Traditionally, scholarship has tended to identify three schools ofBuddhism, the hinayana, theMahayana, and the tantric school (alternately called esoteric,Vajrayana or Mantrayana Buddhism). The earliest tantric texts were written by the sixth century CE. More closely related toMahayana than to Early Buddhism, tantric practiced differed my incorporating means by which one could attain enlightenmentquickly. This classification of three schools is imperfect, as there is overlap and shared belief among them. Certainly during the early period, practitioners of Early,Mahayana and tantric Buddhismcoexisted in monasteries.

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Furthermore, none of these so called schools of Buddhism has remained static, each adapting, growing, and continuing to contribute to the wealth of Buddhist literature and practice. Recent scholarship has begun to move away from this tripartite classification of Buddhism. The fact that all monks were ordained into one or another of the Early Buddhist schools, or nikayas (a practice still followed in Tibet), and then after their ordination may have followed practices that relied onMahayana sutras or Vajrayana tantras, indicates a less rigid categorization than scholars previously believed.

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Our collections of Buddha statues and arts

Old bronze Nepali Buddha statue

Old bronze Nepali Buddha statue

275 euro
Very early Jain statue with inscriptions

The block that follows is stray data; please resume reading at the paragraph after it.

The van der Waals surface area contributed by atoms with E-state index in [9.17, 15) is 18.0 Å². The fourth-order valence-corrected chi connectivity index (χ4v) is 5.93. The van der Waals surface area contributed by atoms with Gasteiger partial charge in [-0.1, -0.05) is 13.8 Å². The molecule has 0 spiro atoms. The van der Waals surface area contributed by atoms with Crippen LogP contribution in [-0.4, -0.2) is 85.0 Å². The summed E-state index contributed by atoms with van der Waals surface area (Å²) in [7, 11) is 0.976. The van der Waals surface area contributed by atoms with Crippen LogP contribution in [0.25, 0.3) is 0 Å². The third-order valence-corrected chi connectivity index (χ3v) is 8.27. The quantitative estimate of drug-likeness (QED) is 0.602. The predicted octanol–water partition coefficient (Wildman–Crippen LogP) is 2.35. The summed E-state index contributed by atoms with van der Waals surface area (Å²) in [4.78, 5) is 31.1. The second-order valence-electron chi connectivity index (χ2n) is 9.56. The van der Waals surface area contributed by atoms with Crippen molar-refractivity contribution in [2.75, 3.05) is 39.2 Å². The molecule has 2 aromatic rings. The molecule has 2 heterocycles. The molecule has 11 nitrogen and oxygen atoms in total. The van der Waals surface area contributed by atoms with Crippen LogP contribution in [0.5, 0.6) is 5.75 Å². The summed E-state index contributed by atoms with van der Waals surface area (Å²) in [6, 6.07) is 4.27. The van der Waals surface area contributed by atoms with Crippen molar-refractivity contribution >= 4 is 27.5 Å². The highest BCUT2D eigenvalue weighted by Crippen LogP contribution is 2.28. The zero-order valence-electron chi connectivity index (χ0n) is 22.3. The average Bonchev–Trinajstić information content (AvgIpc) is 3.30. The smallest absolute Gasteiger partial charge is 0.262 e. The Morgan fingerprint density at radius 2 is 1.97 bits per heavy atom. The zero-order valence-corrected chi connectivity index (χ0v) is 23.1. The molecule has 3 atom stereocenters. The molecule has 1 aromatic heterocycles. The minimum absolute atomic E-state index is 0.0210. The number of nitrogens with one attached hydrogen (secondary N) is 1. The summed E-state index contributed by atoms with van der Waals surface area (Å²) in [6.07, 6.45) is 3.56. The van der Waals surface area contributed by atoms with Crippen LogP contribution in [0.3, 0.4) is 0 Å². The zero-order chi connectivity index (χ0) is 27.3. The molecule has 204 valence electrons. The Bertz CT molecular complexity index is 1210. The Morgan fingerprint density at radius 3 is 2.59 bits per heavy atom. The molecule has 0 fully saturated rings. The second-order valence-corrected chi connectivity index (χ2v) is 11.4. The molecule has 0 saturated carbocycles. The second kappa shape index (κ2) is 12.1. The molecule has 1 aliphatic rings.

Very early Jain statue with inscriptions

600 euro
Bronze Nepali Medicine Buddha statue

Bronze Nepali Medicine Buddha statue

175 euro
Very special bronze Burmese Buddha statue

Very special bronze Burmese Buddha statue

47,500 euro
Old bronze Nepali Ganesha statue

Old bronze Nepali Ganesha statue

350 euro
Old wooden Burmese Mandalay Buddha

Old wooden Burmese Mandalay Buddha

800 euro
Old bronze Nepali Buddha statue

Old bronze Nepali Buddha statue

500 euro
Old bronze Nepali Green Tara

Old bronze Nepali Green Tara

1,350 euro
Special antique marble Jain statue

Special antique marble Jain statue

2,750 euro
Old red Burmese offering vessel

Old red Burmese offering vessel

750 euro
Special antique bronze Shan Buddha statue

Special antique bronze Shan Buddha statue

7,500 euro
Old marble Hanuman statue

Old marble Hanuman statue

650 euro
Old bronze Burmese Buddha statue

Old bronze Burmese Buddha statue

500 euro
Antique wooden Burmese Mandalay Buddha statue

Antique wooden Burmese Mandalay Buddha statue

1,850 euro
Old bronze Manjushri statue

Old bronze Manjushri statue

550 euro
Old bronze nepali Ganesha statue

Old bronze nepali Ganesha statue

250 euro
Old bronze Nepali Lokeshwor statue

Old bronze Nepali Lokeshwor statue

1,750 euro
Old bronze Parvati statue

Old bronze Parvati statue

900 euro
Old bronze Nepali White Tara statue

Old bronze Nepali White Tara statue

325 euro
Antique marble Ganesha statue

Antique marble Ganesha statue

2,850 euro
Old marble Burmese Buddha statue

Old marble Burmese Buddha statue

900 euro
Old Burmese Buddha statue

Old Burmese Buddha statue

1,600 euro
Pair of old marble lion statues

Pair of old marble lion statues

700 euro
Old bronze Nepali Buddha statue

Old bronze Nepali Buddha statue

600 euro
Special antique Ivory Japanese Zushi shrine

Special antique Ivory Japanese Zushi shrine

14,500 euro
Antique bronze Thai Sukhothai Buddha statue

Antique bronze Thai Sukhothai Buddha statue

1,600 euro
Antique ivory Japanese figure

Antique ivory Japanese figure

1,500 euro
Old wooden Burmese Monk statue

Old wooden Burmese Monk statue

300 euro
Old wooden Burmese Throne

Old wooden Burmese Throne

1,250 euro
Old bronze Nepali Buddha statue

Old bronze Nepali Buddha statue

600 euro